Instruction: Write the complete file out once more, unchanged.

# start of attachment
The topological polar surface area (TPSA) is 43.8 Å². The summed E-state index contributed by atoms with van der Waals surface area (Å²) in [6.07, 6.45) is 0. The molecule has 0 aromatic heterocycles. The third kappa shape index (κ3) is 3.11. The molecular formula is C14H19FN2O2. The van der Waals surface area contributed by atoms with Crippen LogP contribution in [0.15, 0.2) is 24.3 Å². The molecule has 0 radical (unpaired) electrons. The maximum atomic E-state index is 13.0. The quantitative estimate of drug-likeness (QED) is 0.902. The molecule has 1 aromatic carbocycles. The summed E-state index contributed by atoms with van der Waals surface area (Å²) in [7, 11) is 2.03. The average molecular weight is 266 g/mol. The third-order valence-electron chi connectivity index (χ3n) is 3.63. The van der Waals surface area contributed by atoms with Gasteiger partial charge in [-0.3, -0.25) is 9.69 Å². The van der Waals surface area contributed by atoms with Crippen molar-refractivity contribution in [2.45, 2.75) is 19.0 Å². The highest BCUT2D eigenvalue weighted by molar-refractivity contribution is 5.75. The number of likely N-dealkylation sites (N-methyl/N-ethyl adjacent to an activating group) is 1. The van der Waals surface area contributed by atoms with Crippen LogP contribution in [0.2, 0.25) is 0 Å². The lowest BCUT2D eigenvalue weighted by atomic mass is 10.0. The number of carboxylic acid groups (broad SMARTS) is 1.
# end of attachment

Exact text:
The topological polar surface area (TPSA) is 43.8 Å². The summed E-state index contributed by atoms with van der Waals surface area (Å²) in [6.07, 6.45) is 0. The molecule has 0 aromatic heterocycles. The third kappa shape index (κ3) is 3.11. The molecular formula is C14H19FN2O2. The van der Waals surface area contributed by atoms with Crippen LogP contribution in [0.15, 0.2) is 24.3 Å². The molecule has 0 radical (unpaired) electrons. The maximum atomic E-state index is 13.0. The quantitative estimate of drug-likeness (QED) is 0.902. The molecule has 1 aromatic carbocycles. The summed E-state index contributed by atoms with van der Waals surface area (Å²) in [7, 11) is 2.03. The average molecular weight is 266 g/mol. The third-order valence-electron chi connectivity index (χ3n) is 3.63. The van der Waals surface area contributed by atoms with Gasteiger partial charge in [-0.3, -0.25) is 9.69 Å². The van der Waals surface area contributed by atoms with Crippen molar-refractivity contribution in [2.45, 2.75) is 19.0 Å². The highest BCUT2D eigenvalue weighted by molar-refractivity contribution is 5.75. The number of likely N-dealkylation sites (N-methyl/N-ethyl adjacent to an activating group) is 1. The van der Waals surface area contributed by atoms with Crippen LogP contribution in [0.2, 0.25) is 0 Å². The lowest BCUT2D eigenvalue weighted by atomic mass is 10.0. The number of carboxylic acid groups (broad SMARTS) is 1.